Well that put an interesting spin on the Prime Directive. I’m gonna have to sit with that for while. But this “dying with honor” thing is worth diving into.
With Klingons the saying is “Death before dishonor.” Vulcans say “The needs of the many are greater than the needs of the few,” or “We are here to serve” which is an elegant if sometimes misleading way of affirming the negating statement of “We are not self-serving.” The Girl Scouts say “On my honor, I will try: to serve God and my country; to help people at all times; and, to live by the Girl Scout Law.” (Am I the only person who thinks they couldn’t think of a third solid thing to say and so just turned their pledge into self-perpetuating loop?)
Human beings are pretty preoccupied with death and dying well and what exactly that should entail. There are studies breaking down the top five regrets of folks on their deathbeds, all of which have to do with family and friends and doing right by their fellow man and not so much with making money or owning a house on every continent because why not.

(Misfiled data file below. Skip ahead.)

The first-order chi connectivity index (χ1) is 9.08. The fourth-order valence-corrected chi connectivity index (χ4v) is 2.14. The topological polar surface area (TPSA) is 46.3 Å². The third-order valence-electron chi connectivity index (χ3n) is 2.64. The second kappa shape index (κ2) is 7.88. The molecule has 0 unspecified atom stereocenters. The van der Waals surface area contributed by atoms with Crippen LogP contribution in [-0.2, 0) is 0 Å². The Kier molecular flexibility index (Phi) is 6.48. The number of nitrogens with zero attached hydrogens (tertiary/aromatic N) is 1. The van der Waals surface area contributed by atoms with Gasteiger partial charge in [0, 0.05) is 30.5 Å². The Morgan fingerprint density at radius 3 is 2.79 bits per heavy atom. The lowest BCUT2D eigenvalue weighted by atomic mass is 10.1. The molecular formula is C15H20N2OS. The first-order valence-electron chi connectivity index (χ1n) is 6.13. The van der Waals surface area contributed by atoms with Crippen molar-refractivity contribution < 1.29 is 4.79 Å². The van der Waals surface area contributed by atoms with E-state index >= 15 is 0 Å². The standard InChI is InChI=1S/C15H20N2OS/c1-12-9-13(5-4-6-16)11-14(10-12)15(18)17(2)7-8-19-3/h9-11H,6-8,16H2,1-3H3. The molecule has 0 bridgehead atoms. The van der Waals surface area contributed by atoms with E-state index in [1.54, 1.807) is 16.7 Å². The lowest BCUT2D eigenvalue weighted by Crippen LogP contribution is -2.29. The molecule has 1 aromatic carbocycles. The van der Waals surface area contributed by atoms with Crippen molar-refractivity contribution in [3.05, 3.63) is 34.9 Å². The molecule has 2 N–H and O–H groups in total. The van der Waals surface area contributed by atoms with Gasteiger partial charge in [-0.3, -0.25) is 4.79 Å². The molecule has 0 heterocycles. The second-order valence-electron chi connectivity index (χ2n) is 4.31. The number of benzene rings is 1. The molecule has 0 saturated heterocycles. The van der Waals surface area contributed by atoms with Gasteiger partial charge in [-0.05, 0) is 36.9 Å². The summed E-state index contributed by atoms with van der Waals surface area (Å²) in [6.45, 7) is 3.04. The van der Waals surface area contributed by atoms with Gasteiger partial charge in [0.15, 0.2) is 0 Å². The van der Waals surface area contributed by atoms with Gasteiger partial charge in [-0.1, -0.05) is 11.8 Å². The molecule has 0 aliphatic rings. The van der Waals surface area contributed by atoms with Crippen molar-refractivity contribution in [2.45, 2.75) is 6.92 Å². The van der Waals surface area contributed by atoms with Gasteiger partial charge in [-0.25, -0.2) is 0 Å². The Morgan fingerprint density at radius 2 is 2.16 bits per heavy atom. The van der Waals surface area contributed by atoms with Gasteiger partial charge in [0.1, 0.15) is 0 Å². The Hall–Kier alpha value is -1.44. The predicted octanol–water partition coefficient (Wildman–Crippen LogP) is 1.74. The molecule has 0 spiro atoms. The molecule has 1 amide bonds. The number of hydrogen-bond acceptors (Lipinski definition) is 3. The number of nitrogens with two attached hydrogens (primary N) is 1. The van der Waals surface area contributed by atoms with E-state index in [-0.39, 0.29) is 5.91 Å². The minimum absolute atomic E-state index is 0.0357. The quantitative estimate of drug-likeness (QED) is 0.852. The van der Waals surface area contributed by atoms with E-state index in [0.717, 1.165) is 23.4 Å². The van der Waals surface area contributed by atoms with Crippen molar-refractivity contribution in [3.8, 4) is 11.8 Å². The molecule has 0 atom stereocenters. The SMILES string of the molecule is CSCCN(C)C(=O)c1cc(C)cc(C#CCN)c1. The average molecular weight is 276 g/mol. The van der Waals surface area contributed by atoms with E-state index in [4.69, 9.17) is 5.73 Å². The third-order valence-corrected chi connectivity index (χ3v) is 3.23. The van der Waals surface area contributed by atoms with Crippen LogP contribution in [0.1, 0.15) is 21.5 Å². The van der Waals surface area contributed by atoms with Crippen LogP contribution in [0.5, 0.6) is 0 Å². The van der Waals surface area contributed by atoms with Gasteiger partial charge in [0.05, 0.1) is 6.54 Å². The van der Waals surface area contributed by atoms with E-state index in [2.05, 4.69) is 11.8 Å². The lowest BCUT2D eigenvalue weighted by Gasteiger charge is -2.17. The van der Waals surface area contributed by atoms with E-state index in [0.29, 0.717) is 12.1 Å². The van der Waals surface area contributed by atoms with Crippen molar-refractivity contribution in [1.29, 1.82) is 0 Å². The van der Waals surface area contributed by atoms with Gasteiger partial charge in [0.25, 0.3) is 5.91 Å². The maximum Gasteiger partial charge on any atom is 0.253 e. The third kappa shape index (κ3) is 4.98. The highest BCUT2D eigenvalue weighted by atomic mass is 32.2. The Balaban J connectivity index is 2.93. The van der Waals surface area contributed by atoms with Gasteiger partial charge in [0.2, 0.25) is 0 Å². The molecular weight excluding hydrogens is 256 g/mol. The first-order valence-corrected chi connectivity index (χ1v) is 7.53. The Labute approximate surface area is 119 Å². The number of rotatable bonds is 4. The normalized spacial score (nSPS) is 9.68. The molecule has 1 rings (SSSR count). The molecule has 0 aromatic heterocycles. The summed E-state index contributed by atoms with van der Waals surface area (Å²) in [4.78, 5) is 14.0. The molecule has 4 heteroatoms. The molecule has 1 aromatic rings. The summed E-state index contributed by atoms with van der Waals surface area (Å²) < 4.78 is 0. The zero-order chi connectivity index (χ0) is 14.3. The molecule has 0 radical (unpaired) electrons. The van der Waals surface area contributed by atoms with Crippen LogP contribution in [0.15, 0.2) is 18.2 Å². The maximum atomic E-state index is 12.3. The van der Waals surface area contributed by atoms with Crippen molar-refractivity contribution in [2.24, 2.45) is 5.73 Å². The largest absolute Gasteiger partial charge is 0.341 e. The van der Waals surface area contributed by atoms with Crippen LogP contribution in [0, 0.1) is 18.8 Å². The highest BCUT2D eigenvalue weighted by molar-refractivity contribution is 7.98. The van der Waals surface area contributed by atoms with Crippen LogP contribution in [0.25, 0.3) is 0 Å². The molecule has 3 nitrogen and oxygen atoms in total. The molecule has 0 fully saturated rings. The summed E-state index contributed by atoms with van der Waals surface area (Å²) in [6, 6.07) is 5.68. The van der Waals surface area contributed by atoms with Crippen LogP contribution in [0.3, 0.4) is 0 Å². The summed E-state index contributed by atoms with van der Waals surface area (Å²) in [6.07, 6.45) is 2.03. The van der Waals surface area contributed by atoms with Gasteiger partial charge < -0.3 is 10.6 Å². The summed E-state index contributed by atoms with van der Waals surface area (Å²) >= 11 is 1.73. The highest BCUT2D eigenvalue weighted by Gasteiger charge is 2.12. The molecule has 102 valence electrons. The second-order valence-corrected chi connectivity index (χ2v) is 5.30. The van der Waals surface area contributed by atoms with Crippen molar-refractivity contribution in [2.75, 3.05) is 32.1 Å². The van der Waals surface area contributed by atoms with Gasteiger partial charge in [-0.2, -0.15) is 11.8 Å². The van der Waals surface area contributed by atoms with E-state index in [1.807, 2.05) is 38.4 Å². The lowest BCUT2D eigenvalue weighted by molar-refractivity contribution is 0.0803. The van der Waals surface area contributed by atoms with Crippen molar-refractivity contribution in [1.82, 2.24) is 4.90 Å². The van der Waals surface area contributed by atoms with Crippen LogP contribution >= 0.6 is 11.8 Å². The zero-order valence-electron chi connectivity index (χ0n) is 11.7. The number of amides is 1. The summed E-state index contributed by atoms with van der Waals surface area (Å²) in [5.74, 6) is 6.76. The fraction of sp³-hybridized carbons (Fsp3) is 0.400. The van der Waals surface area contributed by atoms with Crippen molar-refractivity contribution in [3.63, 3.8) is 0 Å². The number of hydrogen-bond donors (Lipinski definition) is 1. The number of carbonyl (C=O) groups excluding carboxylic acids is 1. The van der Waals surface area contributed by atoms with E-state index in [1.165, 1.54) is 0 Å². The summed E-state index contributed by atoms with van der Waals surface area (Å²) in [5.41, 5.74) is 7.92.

Most of these “first contact” / Prime Directive episodes are solid reminders of how easy it is within one’s own cultural sphere to think the best thing for everyone you will ever meet is to in some way adopt your own viewpoint.
You’d fight with your siblings less if they just agreed with you. You’d be wildly successful in business if everyone bought from you whatever you were selling. There’d be no more wars or suffering if everyone could just fall in line with whatever you decided was best for everyone.
Yet just as business monopolies are harmful, so, too, are cultural monopolies. We even have a word for it: totalitarianism, or fascism (if it’s all centered around one self-serving individual). Something human beings have a tendency to rebel against both in their daily living and artistic rendering.
In life we are always pushing our own centrist agenda, whether it’s centered on our individual selves or our local communities or the local culture to which we ascribe. Acknowledging that we’re doing it is the first step in looking compassionately upon those surrounding us doing the same thing. Acknowledging is the first step toward answering:
How else can we do this? How else can we live and die with honor? How can we all get exactly what we need?